The chaos of the 2016 season ticket renewal process will not be repeated for the 2017 season. There will be no increase in ticket prices and season ticket invoices will be going out next week. The Orioles provided this information to the team’s reporters, including MASN’s Roch Kubatko, on Thursday morning.
So unless the same person who told them all that the Orioles had signed Dexter Fowler is the one telling them about ticket prices staying the same, we’re all set.
The Orioles are two months ahead of where they were for this past season. You might recall that it took until February for the Orioles to send out their season ticket invoices and announce the prices for single games. Though the team sent out invoices late, they still required payment in short order.
That, combined with the price increase and the Orioles’ underwhelming 81-81 record in 2015, surely contributed to the Orioles seeing nearly a 10% decline in per-game home attendance from 2015 to 2016.
Not that you’d know it from the commentary made by the assorted press box voices who started blaming fans for not showing up starting in August or so. The many legitimate reasons fans were staying home went under-explored, or, when discovered, given little credence.
It’ll be a different start to the story for 2017. No ticket price increase, notice going out in December, and let’s not forget that the Orioles made the playoffs, for a day at least, in the 2016 season. That means more excitement and also more people who put down deposits on 2017 plans in order to try to get 2016 postseason tickets, not that any of them ended up being needed.
Here’s another interesting tidbit from Kubatko’s article about the ticket prices which seems to confirm something I long suspected:
The Orioles are getting an earlier start on season ticket renewals compared to last offseason, when negotiations dragged with first baseman Chris Davis before the sides agreed to a seven-year, $161 million deal. Confirmation came in February that the club was raising prices on both season ticket plans and single game sales.
It didn’t exactly take a genius of an outside observer to connect the dots between last year’s chaos with season tickets and the fact that the team signed the largest free agent contract in its history late in the offseason.
Yet even if that’s what it was, one must ask: Why? There were three weeks between when the news came out about the Orioles signing Davis - January 16 was the “pending physical” day - and when they announced the price increase to season ticket holders.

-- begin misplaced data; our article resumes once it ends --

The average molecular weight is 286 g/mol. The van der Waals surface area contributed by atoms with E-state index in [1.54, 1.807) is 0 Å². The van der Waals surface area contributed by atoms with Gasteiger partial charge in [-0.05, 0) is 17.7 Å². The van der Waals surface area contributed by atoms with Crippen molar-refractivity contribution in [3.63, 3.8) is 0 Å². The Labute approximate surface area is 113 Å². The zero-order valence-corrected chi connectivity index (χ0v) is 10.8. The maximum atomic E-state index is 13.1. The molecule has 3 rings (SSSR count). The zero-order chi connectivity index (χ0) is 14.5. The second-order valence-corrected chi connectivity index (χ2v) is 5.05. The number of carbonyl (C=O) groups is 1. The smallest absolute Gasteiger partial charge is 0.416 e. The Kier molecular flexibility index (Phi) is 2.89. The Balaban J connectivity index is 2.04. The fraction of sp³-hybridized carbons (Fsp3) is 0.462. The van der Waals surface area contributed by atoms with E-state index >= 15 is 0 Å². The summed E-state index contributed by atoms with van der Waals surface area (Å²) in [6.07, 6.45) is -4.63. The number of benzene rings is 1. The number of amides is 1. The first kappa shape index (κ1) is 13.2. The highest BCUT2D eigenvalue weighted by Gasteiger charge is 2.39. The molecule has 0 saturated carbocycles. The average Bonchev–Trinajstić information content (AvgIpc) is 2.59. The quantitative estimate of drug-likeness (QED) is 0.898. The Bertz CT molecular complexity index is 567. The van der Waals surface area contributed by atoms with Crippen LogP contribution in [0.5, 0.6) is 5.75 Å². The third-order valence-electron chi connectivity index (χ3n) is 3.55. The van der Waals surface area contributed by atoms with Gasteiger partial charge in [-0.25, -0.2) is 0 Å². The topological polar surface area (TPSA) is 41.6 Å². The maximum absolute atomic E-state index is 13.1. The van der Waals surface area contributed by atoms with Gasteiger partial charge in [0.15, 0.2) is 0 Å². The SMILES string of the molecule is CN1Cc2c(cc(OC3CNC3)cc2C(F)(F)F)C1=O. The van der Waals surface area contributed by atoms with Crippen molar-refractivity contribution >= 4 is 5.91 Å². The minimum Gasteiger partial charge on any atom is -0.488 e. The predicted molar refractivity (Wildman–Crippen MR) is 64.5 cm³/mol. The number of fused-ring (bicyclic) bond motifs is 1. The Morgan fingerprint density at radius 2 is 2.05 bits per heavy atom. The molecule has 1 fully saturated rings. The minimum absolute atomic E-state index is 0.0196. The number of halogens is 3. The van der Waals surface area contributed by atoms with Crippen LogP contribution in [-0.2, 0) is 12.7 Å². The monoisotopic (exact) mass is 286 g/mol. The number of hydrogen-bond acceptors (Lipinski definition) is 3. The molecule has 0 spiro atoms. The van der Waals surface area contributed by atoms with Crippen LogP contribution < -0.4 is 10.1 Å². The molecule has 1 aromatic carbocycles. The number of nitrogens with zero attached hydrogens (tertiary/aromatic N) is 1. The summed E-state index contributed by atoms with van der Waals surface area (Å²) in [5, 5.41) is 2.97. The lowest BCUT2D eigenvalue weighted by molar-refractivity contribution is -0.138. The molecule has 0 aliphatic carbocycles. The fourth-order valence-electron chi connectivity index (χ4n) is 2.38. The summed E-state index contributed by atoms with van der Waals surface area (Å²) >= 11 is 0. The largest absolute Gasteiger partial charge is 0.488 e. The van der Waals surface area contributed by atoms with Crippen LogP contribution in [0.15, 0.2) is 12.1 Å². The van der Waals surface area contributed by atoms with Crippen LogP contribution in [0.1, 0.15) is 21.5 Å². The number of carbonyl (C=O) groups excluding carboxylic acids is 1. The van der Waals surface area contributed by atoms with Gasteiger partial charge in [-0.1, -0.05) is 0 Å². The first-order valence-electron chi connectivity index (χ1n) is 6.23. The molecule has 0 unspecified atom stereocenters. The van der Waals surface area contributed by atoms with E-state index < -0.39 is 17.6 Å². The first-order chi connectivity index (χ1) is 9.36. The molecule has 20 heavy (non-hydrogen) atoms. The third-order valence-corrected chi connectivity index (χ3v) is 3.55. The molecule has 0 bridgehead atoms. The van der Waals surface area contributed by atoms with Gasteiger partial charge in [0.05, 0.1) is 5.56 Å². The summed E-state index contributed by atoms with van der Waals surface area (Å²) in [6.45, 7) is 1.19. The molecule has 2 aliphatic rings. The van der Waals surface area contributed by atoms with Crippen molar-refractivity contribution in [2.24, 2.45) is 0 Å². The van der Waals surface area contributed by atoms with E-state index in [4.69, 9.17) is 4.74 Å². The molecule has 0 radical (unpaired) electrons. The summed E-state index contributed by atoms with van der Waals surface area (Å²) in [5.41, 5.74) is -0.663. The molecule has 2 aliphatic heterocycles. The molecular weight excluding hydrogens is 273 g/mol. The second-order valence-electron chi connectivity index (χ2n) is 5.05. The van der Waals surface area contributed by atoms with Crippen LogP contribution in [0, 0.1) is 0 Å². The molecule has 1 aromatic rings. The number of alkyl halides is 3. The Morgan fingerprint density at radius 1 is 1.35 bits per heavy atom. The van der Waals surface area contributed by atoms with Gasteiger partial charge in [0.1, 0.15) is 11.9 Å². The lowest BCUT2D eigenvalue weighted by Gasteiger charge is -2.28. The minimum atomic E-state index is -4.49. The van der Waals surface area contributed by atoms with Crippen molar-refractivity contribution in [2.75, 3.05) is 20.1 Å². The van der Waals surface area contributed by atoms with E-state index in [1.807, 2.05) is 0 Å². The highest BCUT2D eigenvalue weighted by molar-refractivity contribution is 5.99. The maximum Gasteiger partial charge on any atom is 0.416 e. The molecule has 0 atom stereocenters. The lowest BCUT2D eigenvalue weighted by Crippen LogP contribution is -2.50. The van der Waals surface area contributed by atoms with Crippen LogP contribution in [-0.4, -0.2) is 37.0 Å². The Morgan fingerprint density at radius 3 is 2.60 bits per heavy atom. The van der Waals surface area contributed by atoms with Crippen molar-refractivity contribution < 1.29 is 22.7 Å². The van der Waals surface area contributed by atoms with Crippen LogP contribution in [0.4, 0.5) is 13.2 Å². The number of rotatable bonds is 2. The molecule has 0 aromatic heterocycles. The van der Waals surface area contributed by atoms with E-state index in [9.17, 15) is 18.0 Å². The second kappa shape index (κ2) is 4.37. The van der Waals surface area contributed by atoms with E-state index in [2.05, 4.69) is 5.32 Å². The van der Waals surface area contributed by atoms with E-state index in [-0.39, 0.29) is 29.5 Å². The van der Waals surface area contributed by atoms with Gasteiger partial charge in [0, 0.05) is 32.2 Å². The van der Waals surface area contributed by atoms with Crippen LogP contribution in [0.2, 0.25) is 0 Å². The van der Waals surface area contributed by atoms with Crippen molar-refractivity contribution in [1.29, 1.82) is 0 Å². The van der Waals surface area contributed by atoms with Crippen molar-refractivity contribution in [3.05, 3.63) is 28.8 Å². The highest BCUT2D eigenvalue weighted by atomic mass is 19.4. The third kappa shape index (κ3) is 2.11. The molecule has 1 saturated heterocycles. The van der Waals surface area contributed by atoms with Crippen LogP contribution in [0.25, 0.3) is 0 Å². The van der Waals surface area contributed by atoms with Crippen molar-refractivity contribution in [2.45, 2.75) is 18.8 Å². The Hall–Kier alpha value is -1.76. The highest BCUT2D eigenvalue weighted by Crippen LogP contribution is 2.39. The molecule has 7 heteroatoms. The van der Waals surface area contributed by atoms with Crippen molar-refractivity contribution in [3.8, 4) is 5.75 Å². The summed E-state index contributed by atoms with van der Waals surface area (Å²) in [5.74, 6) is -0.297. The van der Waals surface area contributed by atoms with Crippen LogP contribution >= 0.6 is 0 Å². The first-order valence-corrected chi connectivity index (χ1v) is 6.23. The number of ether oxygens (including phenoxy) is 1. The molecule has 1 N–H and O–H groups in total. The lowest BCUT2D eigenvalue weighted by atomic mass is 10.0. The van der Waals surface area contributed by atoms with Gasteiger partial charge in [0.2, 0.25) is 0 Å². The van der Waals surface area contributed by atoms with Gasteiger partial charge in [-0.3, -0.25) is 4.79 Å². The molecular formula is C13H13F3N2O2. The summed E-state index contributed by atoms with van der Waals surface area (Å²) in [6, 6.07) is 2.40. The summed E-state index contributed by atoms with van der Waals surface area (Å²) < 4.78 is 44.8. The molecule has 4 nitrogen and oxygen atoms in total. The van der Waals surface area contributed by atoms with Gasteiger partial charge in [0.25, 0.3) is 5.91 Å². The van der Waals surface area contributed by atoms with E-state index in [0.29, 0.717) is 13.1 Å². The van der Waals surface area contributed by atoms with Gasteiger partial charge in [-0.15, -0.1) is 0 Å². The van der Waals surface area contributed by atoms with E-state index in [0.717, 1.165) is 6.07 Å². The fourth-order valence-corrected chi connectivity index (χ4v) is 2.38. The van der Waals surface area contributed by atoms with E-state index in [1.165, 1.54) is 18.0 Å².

Did it take three weeks to crunch those numbers? They didn’t have multiple scenarios planned out ahead of time? If not, that’s poor planning. Well, that revelation won’t be a shock to anyone who has had regular dealings with the Orioles ticket office. There did not seem to be a lot of satisfied season plan holders this past season.
It’s worth noting that the Orioles also had a fair bit of activity even after the season ticket invoices went out. That happened on February 9. The signings of Yovani Gallardo and Pedro Alvarez, and the almost-signing of Dexter Fowler, happened two weeks or more after the 2016 price increase was announced.
The news that they won’t increase ticket prices next year provides another idea as to their thinking on spending this offseason. Which is to say that it seems to confirm the suspicion that they largely won’t do much of it.
The Orioles payroll jumped by about $30 million from 2015 to 2016. That payroll jump is what led to the increase in the ticket prices. Without signing anyone at all, the Orioles are currently estimated at a payroll of about $153 million - that is, $5 million more than last season.
If they already know on December 1 that ticket prices aren’t going up, that’s a big sign that payroll isn’t going up by much either. Of course, the Orioles are always capable of surprising us.
You never know how a baseball team might shake out some change from the couch cushions, or what kind of ill-advised salary dump trade they might feel compelled to make. Over the course of 2016, they shed money by releasing Miguel Gonzalez, and by dumping Brian Matusz’s modest salary, along with a draft pick, on the Braves. Those were frustrating moves.
Barring such a surprise, there really doesn’t seem to be much room to address both the holes in right field and at catcher in any meaningful way. Maybe there’s not even budget room to address one of the way, which is why even bargain bin signs like Jon Jay and Matt Joyce have been snapped up with nary a hint of pursuit by the Orioles.
That’s for the rest of the offseason to figure out. At least fans know that whatever the team does or doesn’t do, ticket prices will stay where they were.